The second liberal arts college on our itinerary is the one that offers an engineering degree among its majors. Doesn’t that make their “liberal arts” designation invalid? Not that it matters to us, as already mentioned in the past.

The college grounds are simply gorgeous, worthy of a royal residence, with a long tree-lined alley running across the green meadow up to the main hall. That main building, in its colonial palatial splendor, stands out from all other structures on campus. The rest of the buildings, both academic and residential, are almost understated in appearance, predominantly contemporary in design, and most importantly harmonious in presenting a well-thought-out and agreeable pattern. Leafy pathways, green lawns and common spaces, lots of natural light inside – beyond attractive.

It should be noted that we happened to visit during the short fall break, with majority of students leaving campus for trips home. The serenity of the place surely must decrease on a normal school day.

The school is small. The smallest of all we are visiting, in fact, with only 1,500 undergraduates in total. I admit that my perspective is skewed, since I have never lived on campus in my life and cannot really imagine what it is like to spend nine months of the year living in a fairly closed community. Is two thousand people, faculty and staff included, enough a population size for a person not to feel constricted in their choice of close acquaintances? Or do you need at least five thousand to be able to make your picks? Ten? Me, I am not overly fond of crowds and strangers; a small community where everybody knows your name and you know everybody not just by sight would be perfect for me. Becky is not that different from me in that aspect, even though she goes to a huge public school nowadays. Part of what she liked the most about her comparatively small private school in London was that she got to know everybody there.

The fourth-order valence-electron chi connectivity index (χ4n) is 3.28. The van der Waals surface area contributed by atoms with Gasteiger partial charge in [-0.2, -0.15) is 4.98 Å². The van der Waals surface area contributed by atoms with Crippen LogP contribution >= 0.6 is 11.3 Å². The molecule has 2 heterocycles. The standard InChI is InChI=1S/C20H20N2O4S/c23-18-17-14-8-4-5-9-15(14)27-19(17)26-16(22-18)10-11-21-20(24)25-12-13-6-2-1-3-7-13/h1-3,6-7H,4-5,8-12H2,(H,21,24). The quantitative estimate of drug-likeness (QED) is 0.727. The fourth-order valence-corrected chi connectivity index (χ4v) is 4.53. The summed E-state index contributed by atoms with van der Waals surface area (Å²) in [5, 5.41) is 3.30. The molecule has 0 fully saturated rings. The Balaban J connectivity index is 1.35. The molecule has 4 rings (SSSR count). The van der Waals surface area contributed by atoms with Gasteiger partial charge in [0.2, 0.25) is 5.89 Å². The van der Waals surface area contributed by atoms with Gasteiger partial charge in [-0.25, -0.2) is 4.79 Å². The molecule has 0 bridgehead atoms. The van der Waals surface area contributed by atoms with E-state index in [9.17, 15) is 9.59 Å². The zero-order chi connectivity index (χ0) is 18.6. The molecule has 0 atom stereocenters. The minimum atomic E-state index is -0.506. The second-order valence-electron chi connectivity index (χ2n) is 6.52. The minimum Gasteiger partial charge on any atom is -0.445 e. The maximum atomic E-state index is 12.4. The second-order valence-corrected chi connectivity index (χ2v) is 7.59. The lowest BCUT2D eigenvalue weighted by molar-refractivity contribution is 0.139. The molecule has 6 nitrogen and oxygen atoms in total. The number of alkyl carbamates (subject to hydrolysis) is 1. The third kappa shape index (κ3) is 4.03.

Location is a consideration, though. The campus setting is rural and, while it is not exactly in the middle of nowhere, going someplace outside campus requires a fair amount of walking along not exactly pedestrian-friendly streets. Or you can take a train into Philadelphia – the station is right at the edge of campus, the ride is 25 minutes long, the trains run about as frequently as you would expect a commuter train to run. In all probability, once the novelty of hopping on a train to Philly or taking a walk to the nearby mall wears off, Becky would spend most of her time on campus. The question of a small population morphs into “not only it is small, but you cannot readily take a break from it either”. She assured me that it would not be a problem for her. I have my reservations, but I am possibly over-analyzing it.